Elevated Levels of Mercury Found in Mexican Cosmetic Cream
Texans are being warned by the South Texas Poison Center about the possible dangers of a cosmetic cream from Mexico and its link to inorganic mercury exposure and poisonings. The product, “Crema Aguamary”, is not approved for use in the U.S. and is probably being brought into the United States from across the border. Approximately 20 cases have been reported to State health officials, primarily in border towns.
EPA Support for South Texas/Mexico Environmental Health
Last month the EPA awarded $24.75m to the North American Development Bank and the Border Environment Cooperation Commission to support local communities’ involvement in improving their environmental infrastructure. Yesterday EPA also awarded $200,000 to support environmental projects that support collaborations between Texas and the Mexican border states of Tamaulipas, Nuevo Leon and Coahuila.
Exercise plus resistance training = increased fitness for people with diabetes
A new article in the current issue of JAMA reports on a randomized controlled trial that compared the effects of different types of exercise on people with type 2 diabetes. The objective of the study was to examine the benefits of aerobic training alone, resistance training alone, and a combination of both on hemoglobin A1c (HbA1c). The study group of 262 sedentary men and women was enrolled in a 9-month exercise program with random assignment to one of four groups. Forty-one participants were assigned to the non-exercise control group, 73 to resistance weight-training 3 days a week, 72 to aerobic exercise in which they walked on a treadmill for the equivalent to a brisk, 4 mph walk for 50 minutes 3 times per week, and 76 to combined aerobic and resistance training in which they walked on the treadmill 3 times per week and did two weight lifting sessions each week. The workouts were designed so that each would take about the same amount of time at 140-150 minutes per week.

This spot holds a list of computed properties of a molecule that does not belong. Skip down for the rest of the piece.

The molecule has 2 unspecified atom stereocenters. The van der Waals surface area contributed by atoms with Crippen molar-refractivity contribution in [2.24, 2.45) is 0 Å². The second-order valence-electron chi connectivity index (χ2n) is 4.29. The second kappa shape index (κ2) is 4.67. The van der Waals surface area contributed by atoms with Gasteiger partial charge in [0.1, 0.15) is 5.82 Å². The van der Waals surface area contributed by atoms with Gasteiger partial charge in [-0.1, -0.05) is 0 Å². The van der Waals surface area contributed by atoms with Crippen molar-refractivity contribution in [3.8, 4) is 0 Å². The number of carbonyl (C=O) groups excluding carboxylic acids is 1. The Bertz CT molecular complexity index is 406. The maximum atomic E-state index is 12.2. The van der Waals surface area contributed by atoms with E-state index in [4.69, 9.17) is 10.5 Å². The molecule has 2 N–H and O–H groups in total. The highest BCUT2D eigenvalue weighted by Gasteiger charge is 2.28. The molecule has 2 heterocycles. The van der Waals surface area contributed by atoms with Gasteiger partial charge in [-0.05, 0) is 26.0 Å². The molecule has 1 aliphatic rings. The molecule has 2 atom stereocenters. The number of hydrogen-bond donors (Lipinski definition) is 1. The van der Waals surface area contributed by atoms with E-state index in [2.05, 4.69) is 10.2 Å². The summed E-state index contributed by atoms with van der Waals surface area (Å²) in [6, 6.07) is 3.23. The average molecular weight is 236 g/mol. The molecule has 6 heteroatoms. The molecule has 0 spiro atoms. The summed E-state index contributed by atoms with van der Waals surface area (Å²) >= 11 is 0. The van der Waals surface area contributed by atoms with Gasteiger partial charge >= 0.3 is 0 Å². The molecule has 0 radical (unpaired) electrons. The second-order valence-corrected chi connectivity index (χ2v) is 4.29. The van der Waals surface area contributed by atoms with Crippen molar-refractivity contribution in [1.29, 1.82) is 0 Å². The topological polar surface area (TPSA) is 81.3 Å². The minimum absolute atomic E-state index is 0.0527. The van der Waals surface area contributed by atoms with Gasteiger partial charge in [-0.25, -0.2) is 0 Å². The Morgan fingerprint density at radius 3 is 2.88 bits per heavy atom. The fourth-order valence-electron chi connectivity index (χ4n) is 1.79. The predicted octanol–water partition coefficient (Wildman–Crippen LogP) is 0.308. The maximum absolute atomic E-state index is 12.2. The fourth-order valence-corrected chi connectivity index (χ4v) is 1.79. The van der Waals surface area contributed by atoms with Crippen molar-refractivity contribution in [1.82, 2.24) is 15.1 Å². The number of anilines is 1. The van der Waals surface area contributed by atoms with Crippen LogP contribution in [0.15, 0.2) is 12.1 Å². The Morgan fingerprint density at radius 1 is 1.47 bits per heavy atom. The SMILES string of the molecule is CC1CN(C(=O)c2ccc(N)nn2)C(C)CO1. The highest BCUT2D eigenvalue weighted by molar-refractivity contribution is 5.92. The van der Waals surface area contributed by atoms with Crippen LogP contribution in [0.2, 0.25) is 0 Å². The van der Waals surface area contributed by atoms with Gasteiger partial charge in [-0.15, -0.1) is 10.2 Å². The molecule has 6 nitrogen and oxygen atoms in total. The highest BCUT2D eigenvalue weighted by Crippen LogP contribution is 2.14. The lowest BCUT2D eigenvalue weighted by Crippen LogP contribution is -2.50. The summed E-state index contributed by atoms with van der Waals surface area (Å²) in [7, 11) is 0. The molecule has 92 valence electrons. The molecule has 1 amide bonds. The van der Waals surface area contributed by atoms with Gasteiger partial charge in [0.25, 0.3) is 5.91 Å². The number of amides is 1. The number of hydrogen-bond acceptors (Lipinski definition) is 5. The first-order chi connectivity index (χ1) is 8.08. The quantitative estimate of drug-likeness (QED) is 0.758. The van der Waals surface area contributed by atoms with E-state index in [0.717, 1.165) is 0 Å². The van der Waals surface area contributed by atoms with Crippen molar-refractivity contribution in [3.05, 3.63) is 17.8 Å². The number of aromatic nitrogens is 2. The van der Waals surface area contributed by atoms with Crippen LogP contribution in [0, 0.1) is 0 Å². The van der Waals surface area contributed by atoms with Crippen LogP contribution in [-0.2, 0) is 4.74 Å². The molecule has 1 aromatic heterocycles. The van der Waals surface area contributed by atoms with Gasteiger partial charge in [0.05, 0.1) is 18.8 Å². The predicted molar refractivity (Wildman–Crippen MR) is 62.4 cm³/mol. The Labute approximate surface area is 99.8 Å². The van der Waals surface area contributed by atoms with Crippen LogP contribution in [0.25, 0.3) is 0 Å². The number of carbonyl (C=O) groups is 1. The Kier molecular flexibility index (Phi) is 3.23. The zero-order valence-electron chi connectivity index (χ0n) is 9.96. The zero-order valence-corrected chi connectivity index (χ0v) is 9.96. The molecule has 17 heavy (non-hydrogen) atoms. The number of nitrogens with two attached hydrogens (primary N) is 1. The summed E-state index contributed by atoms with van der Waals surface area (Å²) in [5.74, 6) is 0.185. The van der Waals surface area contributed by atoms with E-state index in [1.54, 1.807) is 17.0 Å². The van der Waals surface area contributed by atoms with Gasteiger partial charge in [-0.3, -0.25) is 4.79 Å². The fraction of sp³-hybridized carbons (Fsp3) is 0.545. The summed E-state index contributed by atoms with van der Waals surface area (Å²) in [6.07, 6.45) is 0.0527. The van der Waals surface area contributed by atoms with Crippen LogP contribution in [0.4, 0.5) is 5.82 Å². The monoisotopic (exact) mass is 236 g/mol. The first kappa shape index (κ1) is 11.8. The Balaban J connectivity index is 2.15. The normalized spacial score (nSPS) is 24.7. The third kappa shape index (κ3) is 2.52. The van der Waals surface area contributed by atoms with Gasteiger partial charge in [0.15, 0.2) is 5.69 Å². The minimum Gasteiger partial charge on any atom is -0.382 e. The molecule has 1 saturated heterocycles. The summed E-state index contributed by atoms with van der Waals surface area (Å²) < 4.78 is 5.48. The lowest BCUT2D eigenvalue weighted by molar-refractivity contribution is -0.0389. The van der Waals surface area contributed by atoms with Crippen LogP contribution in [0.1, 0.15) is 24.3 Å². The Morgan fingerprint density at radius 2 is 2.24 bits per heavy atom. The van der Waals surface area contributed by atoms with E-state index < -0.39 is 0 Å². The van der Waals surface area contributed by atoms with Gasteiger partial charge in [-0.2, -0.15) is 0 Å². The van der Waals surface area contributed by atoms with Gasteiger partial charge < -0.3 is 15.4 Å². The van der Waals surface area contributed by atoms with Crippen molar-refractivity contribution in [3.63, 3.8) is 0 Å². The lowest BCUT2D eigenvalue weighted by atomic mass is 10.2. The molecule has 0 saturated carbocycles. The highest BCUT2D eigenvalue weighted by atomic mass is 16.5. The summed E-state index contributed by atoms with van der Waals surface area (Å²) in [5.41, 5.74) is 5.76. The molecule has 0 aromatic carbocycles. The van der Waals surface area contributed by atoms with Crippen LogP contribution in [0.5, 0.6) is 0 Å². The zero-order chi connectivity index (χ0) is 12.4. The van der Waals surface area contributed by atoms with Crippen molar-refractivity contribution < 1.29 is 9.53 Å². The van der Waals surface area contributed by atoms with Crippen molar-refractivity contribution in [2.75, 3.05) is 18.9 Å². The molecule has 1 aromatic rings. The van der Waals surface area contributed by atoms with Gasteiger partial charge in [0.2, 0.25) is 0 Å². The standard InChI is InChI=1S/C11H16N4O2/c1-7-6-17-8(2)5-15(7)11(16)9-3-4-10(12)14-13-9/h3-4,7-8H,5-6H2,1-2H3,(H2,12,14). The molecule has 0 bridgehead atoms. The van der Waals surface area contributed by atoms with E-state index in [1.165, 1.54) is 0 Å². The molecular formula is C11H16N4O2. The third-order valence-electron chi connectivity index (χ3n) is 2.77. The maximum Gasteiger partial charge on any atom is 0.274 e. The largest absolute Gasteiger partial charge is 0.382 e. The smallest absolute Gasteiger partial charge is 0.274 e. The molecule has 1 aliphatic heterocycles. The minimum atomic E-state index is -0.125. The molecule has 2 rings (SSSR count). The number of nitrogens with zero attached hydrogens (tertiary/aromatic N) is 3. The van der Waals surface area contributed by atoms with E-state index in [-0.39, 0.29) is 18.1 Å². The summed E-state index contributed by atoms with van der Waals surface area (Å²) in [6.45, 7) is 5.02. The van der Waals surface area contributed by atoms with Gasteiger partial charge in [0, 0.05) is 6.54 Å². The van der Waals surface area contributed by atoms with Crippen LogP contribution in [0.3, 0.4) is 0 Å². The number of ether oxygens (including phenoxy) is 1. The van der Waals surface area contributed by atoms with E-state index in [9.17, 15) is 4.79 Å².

Results indicated that participants in all exercise groups reduced their waist circumference and lost weight compared with the control group. Only the combination group improved maximum oxygen consumption. Although HbA1c didn’t change significantly for people who did aerobic training only or resistance training only, it fell by 0.34 percent in the combination exercise group, which would translate to a decreased risk of heart disease and microvascular complications.
Dr. Timothy Church, the study’s author, noted that their findings support the 2008 federal physical activity guidelines, which recommend that people get at least 150 minutes of walking or 75 minutes of running a week, along with two or more days a week of resistance training.
1) Effects of Aerobic and Resistance Training on Hemoglobin A1c Levels in Patients With Type 2 Diabetes
Timothy S. Church, MD, MPH, PhD; Steven N. Blair, PED; Shannon Cocreham, BS; Neil Johannsen, PhD; William Johnson, PhD; Kimberly Kramer, MPH; Catherine R. Mikus, MS; Valerie Myers, PhD; Melissa Nauta, BS; Ruben Q. Rodarte, MS, MBA; Lauren Sparks, PhD; Angela Thompson, MSPH; Conrad P. Earnest, PhD
JAMA. 2010;304(20):2253-2262. doi:10.1001/jama.2010.1710
2) Weights plus walking equals more fit in less time.
http://www.cnn.com/2010/HEALTH/11/23/weights.plus.walking/index.html?hpt=Sbin. Accessed 11/24/10.